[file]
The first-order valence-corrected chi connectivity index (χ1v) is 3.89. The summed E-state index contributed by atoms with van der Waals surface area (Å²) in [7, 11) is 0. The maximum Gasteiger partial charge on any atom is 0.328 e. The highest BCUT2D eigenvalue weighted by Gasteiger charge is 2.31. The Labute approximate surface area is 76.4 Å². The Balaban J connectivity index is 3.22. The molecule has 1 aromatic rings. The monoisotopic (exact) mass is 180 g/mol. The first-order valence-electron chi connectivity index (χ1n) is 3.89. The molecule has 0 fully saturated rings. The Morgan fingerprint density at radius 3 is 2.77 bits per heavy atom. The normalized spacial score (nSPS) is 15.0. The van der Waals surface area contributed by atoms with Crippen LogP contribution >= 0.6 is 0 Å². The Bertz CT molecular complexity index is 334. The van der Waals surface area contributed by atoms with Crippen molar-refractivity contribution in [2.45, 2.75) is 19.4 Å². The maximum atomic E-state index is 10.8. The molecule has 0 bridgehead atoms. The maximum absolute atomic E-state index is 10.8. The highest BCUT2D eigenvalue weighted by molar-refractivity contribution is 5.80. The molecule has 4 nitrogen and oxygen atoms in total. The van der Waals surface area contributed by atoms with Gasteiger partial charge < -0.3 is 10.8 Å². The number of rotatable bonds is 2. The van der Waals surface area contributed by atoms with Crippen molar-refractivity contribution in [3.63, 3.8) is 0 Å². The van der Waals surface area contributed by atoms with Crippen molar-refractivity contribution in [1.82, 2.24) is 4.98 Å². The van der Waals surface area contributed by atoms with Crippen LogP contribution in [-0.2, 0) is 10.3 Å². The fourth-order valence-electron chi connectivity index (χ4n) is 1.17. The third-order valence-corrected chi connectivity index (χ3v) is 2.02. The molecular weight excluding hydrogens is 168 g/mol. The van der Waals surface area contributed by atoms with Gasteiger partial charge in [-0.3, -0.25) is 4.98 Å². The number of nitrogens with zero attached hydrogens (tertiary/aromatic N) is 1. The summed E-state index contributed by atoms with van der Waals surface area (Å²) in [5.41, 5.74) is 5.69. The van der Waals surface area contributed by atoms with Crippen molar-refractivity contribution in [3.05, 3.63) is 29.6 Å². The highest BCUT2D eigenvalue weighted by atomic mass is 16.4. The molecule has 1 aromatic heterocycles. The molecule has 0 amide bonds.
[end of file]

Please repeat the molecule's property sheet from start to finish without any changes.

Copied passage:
The first-order valence-corrected chi connectivity index (χ1v) is 3.89. The summed E-state index contributed by atoms with van der Waals surface area (Å²) in [7, 11) is 0. The maximum Gasteiger partial charge on any atom is 0.328 e. The highest BCUT2D eigenvalue weighted by Gasteiger charge is 2.31. The Labute approximate surface area is 76.4 Å². The Balaban J connectivity index is 3.22. The molecule has 1 aromatic rings. The monoisotopic (exact) mass is 180 g/mol. The first-order valence-electron chi connectivity index (χ1n) is 3.89. The molecule has 0 fully saturated rings. The Morgan fingerprint density at radius 3 is 2.77 bits per heavy atom. The normalized spacial score (nSPS) is 15.0. The van der Waals surface area contributed by atoms with Crippen LogP contribution >= 0.6 is 0 Å². The Bertz CT molecular complexity index is 334. The van der Waals surface area contributed by atoms with Crippen molar-refractivity contribution in [2.45, 2.75) is 19.4 Å². The maximum atomic E-state index is 10.8. The molecule has 0 bridgehead atoms. The maximum absolute atomic E-state index is 10.8. The highest BCUT2D eigenvalue weighted by molar-refractivity contribution is 5.80. The molecule has 4 nitrogen and oxygen atoms in total. The van der Waals surface area contributed by atoms with Gasteiger partial charge < -0.3 is 10.8 Å². The number of rotatable bonds is 2. The van der Waals surface area contributed by atoms with Crippen molar-refractivity contribution in [3.63, 3.8) is 0 Å². The van der Waals surface area contributed by atoms with Crippen molar-refractivity contribution in [1.82, 2.24) is 4.98 Å². The van der Waals surface area contributed by atoms with Crippen LogP contribution in [-0.2, 0) is 10.3 Å². The fourth-order valence-electron chi connectivity index (χ4n) is 1.17. The third-order valence-corrected chi connectivity index (χ3v) is 2.02. The molecular weight excluding hydrogens is 168 g/mol. The van der Waals surface area contributed by atoms with Gasteiger partial charge in [-0.3, -0.25) is 4.98 Å². The number of nitrogens with zero attached hydrogens (tertiary/aromatic N) is 1. The summed E-state index contributed by atoms with van der Waals surface area (Å²) in [5.41, 5.74) is 5.69. The van der Waals surface area contributed by atoms with Crippen molar-refractivity contribution in [3.05, 3.63) is 29.6 Å². The highest BCUT2D eigenvalue weighted by atomic mass is 16.4. The molecule has 1 aromatic heterocycles. The molecule has 0 amide bonds.